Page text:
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Group is Laying Out Future of Reston Transportation

by Karen Goff — February 1, 2016 at 10:30 am 10 Comments

Traffic on Wiehle Avenue/Credit: Reston 2020Reston is becoming a transit-oriented community, so the streets surrounding transit centers should be laid out urban style.

Without connecting streets the provide better pedestrian, car and bike access, Reston traffic jams could be a much worse problem in the future.

That’s what will be discussed tonight at a meting of the Reston Network Analysis Group. The meeting is at 7 p.m. at Lake Anne Elementary School, 11510 North Shore Dr.

The Reston Master Plan calls for an urban-style layout of streets near Silver Line stations at Wiehle-Reston East and Reston Town Center (which will open in 2020). County officials have organized the Reston Network Analysis Advisory Group to get feedback from citizens about about the plans for the street grid.

The new street layout is one of a number of transportation improvements planned for Reston. Among the others: a Soapstone extension to carry cars across the Dulles Toll Road and alleviate traffic on main roads such as Reston Parkway and Sunrise Valley Drive; and a Capital Bikeshare network slated to open in about a year.

Hunter Mill Supervisor Cathy Hudgins has appointed an advisory group made up of citizens and development reps to study the new street grid layout.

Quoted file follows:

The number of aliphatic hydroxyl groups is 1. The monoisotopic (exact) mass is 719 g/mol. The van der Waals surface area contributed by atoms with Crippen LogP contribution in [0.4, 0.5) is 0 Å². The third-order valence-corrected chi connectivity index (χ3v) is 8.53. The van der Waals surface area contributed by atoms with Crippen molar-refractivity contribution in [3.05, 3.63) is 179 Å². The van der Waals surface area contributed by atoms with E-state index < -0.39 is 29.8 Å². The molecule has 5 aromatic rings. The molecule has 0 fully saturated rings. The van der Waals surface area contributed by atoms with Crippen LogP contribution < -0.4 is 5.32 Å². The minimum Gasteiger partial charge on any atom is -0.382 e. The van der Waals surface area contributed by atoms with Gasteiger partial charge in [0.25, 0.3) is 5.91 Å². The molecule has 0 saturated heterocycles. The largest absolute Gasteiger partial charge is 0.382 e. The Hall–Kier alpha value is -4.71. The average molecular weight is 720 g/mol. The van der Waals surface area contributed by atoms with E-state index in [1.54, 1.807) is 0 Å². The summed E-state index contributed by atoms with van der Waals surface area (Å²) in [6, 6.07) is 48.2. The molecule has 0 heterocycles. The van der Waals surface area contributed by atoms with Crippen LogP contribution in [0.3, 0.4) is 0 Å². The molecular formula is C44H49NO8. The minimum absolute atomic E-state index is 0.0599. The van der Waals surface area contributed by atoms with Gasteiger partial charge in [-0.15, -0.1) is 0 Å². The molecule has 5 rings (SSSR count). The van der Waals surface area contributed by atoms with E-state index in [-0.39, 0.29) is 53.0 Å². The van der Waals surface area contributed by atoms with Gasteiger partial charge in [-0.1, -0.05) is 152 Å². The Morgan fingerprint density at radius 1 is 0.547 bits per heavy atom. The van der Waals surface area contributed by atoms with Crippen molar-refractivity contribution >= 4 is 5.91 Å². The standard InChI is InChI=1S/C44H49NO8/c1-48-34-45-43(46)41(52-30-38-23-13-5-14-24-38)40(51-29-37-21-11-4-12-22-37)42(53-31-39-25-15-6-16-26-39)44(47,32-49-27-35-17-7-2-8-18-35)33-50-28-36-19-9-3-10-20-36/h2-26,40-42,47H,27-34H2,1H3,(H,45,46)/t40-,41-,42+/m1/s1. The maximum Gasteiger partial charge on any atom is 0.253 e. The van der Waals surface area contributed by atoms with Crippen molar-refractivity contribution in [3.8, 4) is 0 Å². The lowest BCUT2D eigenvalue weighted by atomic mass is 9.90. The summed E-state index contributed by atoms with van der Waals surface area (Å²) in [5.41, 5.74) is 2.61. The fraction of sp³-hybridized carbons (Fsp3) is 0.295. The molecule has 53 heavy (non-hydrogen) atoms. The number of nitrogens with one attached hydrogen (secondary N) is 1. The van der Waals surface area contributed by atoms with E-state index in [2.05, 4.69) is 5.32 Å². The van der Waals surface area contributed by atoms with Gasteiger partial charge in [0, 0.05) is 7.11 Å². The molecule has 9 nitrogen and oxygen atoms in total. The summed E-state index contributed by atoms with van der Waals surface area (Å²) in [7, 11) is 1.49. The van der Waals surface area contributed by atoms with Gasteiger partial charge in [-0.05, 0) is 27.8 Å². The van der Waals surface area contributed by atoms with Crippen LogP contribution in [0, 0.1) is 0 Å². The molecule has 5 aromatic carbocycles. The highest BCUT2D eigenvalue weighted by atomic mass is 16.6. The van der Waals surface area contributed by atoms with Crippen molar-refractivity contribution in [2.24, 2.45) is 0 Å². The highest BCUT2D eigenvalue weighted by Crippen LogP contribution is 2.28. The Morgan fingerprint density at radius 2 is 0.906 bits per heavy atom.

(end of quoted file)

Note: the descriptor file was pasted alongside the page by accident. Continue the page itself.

The group has been looking at existing conditions, and is especially concerned with mitigating congestions on Reston Parkway; Sunrise Valley at the Fairfax County Parkway; Spring Street at Fairfax County Parkway; and Rock Hill Bridge (Herndon).

The analysis group has been studying what traffic will be like in Reston in 2050 if congestion is unmitigated. The group is using a figure of 100,000,000 square feet of development, more than three times what it is today.

The group determined that 42 key intersections in Reston will be at an “F” grade for traffic movement.

Take a look at the existing conditions report here:

  • TheRealODB

    #WWTMD? (What would Terry Maynard Do)

    • Terry Maynard

      That’s it, ODB, put me on the spot.

      I would start with the planning principles the Reston 20/20 Transportation Committee laid out SIX years ago. (One member of that committee is serving on the current network analysis committee, and is very knowledgeable and constructive.) They still look good from this vantage point:

      Planning Principles for Reston’s 21st Century Transportation Needs

      We envision a future Reston in which everyone—residents, workers, businesses, visitors, and others—have rich multi-modal options for access to all places in Reston without undue delay. Our goal is to achieve an overall Level of Service grade of “C” for Reston, including its TOD areas during peak periods. (NOTE: The County finds an LOS of “E” “acceptable” for the current study.)

      –We must provide a rich mix of transportation options to and within Reston Town Center (RTC) to make it more accessible and usable by Restonians and others.
      o Provide a robust internal north-south circulator bus service to assure easy movement throughout Town Center and to Metrorail.
      o Provide robust transit service and pedestrian/bicycling access to Town Center from all of Reston.